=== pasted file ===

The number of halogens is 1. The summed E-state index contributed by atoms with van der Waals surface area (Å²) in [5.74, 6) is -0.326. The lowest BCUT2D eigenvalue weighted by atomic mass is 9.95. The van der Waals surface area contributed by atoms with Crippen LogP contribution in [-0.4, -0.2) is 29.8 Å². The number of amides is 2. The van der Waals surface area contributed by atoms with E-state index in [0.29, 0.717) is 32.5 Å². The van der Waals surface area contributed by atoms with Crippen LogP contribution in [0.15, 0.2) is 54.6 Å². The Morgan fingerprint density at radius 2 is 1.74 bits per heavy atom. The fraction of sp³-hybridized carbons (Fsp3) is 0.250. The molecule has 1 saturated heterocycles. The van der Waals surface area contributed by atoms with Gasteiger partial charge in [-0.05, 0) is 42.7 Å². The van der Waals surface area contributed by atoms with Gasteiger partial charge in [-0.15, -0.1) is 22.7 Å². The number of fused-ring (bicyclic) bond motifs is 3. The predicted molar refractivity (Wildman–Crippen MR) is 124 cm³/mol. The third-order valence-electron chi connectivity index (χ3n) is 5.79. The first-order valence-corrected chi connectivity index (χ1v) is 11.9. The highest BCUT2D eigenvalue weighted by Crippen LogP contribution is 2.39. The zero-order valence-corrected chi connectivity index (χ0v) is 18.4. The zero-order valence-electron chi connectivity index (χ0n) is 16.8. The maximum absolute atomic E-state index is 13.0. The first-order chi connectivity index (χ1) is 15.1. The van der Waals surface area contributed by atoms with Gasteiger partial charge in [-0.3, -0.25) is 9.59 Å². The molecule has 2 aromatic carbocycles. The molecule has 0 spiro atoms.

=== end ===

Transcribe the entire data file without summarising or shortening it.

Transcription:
The number of halogens is 1. The summed E-state index contributed by atoms with van der Waals surface area (Å²) in [5.74, 6) is -0.326. The lowest BCUT2D eigenvalue weighted by atomic mass is 9.95. The van der Waals surface area contributed by atoms with Crippen LogP contribution in [-0.4, -0.2) is 29.8 Å². The number of amides is 2. The van der Waals surface area contributed by atoms with E-state index in [0.29, 0.717) is 32.5 Å². The van der Waals surface area contributed by atoms with Crippen LogP contribution in [0.15, 0.2) is 54.6 Å². The Morgan fingerprint density at radius 2 is 1.74 bits per heavy atom. The fraction of sp³-hybridized carbons (Fsp3) is 0.250. The molecule has 1 saturated heterocycles. The van der Waals surface area contributed by atoms with Gasteiger partial charge in [-0.05, 0) is 42.7 Å². The van der Waals surface area contributed by atoms with Gasteiger partial charge in [-0.15, -0.1) is 22.7 Å². The number of fused-ring (bicyclic) bond motifs is 3. The predicted molar refractivity (Wildman–Crippen MR) is 124 cm³/mol. The third-order valence-electron chi connectivity index (χ3n) is 5.79. The first-order valence-corrected chi connectivity index (χ1v) is 11.9. The highest BCUT2D eigenvalue weighted by Crippen LogP contribution is 2.39. The zero-order valence-corrected chi connectivity index (χ0v) is 18.4. The zero-order valence-electron chi connectivity index (χ0n) is 16.8. The maximum absolute atomic E-state index is 13.0. The first-order chi connectivity index (χ1) is 15.1. The van der Waals surface area contributed by atoms with Gasteiger partial charge in [-0.3, -0.25) is 9.59 Å². The molecule has 2 aromatic carbocycles. The molecule has 0 spiro atoms.